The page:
Beating the odds twice

Birthday: A 15-year-old shows few signs of having been the smallest baby to survive.

August 19, 2004|By Bonnie Miller Rubin | Bonnie Miller Rubin,CHICAGO TRIBUNE

MAYWOOD, Ill. -- As a room full of doctors, nurses, friends and family fussed over Madeline Mann for her belated 15th birthday, the guest of honor seemed slightly embarrassed.

"It's a little annoying," she said. "But cool, too."

A top student who starts high school next week, Madeline is quick with a quip, and has a passion for writing, sign language and hanging with her friends.

She is also small for her age -- 4 feet 7 inches and 60 pounds -- and has asthma. Otherwise, there is no sign that when Madeline was born 13 weeks prematurely, she weighed just 9.9 ounces, less than a can of soda. Her ink footprint, which a nurse imprinted on the back of her father's hand, was a little bigger than a thumbnail. Medical literature dubbed her "the world's smallest surviving baby," a record she holds to this day.

Although Madeline defied the odds by her very survival, the more remarkable story is that she suffered none of the physical or neurological problems that often afflict such children as they grow up, according to Dr. Jonathan Muraskas, of Loyola University Medical Center in Chicago, who updates his patient's progress in today's issue of The New England Journal of Medicine.

The report points out that gestational age seems more important to viability than birth weight (although Madeline's weight equaled that of an average 16- to 17-week-old fetus, she had spent 26 weeks in the womb) and that a prematurely born girl has a better chance of being what neonatologists call "a keeper."

"If Madeline were a boy, we wouldn't be standing here today," Muraskas told the crowd that gathered for her birthday party at the hospital Friday.

Back when their daughter was delivered by Caesarean section, her parents couldn't envision reaching such a milestone.

"The doctors warned us about not looking too far ahead," said her mother, Robyn Leslie, 51. It would be four months before the infant left the hospital, swapping an incubator and a tangle of wires for an eyelet-lace bassinet in the northwest suburbs of Chicago.

"She's little," her mother said, "but she has a huge spirit."

Madeline was born June 27, 1989. That day Leslie had planned to take her first Lamaze class. Then the mother-to-be began to hemorrhage. She was diagnosed with preeclampsia, a type of hypertension that made it perilous to continue the pregnancy.

"Robyn would have died," said Muraskas, director of Loyola's Neonatal Fellowship Program. "The only treatment was to deliver."

The couple named their baby Madeline, which means "tower of strength."

"Being our first and only, we didn't know what to expect, which was a real blessing," said her father, Jim Mann, 53.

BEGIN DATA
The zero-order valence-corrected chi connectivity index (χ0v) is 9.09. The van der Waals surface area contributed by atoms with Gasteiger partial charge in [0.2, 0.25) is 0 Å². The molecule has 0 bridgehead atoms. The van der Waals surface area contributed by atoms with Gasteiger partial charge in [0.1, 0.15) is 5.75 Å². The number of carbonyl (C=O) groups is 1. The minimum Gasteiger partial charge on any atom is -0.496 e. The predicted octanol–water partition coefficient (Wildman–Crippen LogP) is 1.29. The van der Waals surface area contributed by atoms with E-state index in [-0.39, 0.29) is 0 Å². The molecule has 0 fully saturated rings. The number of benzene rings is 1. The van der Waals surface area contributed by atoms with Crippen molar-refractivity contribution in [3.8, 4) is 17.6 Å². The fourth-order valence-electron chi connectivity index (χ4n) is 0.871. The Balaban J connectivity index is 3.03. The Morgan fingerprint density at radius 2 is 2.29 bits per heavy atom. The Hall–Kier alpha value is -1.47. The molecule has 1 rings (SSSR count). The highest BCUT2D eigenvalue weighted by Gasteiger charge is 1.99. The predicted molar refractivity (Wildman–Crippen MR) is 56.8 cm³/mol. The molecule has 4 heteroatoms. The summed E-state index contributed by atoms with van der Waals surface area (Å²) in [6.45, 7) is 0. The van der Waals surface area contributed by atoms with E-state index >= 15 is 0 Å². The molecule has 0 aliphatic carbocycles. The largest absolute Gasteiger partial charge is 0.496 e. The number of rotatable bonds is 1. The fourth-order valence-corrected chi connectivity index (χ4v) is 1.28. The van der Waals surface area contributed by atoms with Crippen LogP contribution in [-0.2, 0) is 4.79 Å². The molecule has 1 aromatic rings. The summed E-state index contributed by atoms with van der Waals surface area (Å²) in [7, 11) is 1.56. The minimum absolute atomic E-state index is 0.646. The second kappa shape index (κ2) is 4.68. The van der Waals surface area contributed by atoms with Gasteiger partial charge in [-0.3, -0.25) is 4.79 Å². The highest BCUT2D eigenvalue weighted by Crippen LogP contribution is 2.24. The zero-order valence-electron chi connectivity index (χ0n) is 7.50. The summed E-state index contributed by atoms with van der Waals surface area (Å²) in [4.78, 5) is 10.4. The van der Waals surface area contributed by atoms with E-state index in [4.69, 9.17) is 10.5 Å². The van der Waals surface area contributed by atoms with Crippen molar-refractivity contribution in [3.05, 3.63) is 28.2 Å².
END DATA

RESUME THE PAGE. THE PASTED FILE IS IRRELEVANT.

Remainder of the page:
It was uncharted territory for the young neonatologist Muraskas, as well. Of the 52 infants born since 1936 with a birth weight of less than 14 ounces -- 83 percent were female, according to Muraskas. Generally, he writes, girls seem more resilient and have a better prognosis. In person, Murasakas puts it more succinctly: "Boys are wimps."

At the time, the survival rate for infants born as prematurely as Madeline was 60 percent to 70 percent. In the early 1990s, that figure shot up to 90 percent, Muraskas said.

Despite such strides, significant hurdles remain for many premature infants. The most common handicaps include blindness, mental retardation and cerebral palsy. Every year, 30,000 babies are born in the United States more than three months before term.

Today's physicians have a high-tech arsenal at their disposal that was unheard of when Madeline arrived. The most significant gains include surfactant, a substance that makes the lungs less stiff, as well as new modes of ventilation.

But the medical advances surrounding "borderline babies" have touched off medical, financial and ethical dilemmas, including whether aggressive treatment is a heroic act or simply prolongs suffering.

Now that 15 years have passed, Madeline's neonatologist feels comfortable ballyhooing her success.

"But the real credit goes to Robyn and Jim," Muraskas said.

Not that there weren't some challenges along the way. Madeline received physical therapy because of her weak muscle tone and was hospitalized at age 4 for pneumonia.

Because of her size, her parents sent her to a nursery school for at-risk children and she started kindergarten a year later than her peers. But generally she has been free of the abnormalities that are so common in premature babies.

The Chicago Tribune is a Tribune Publishing newspaper.

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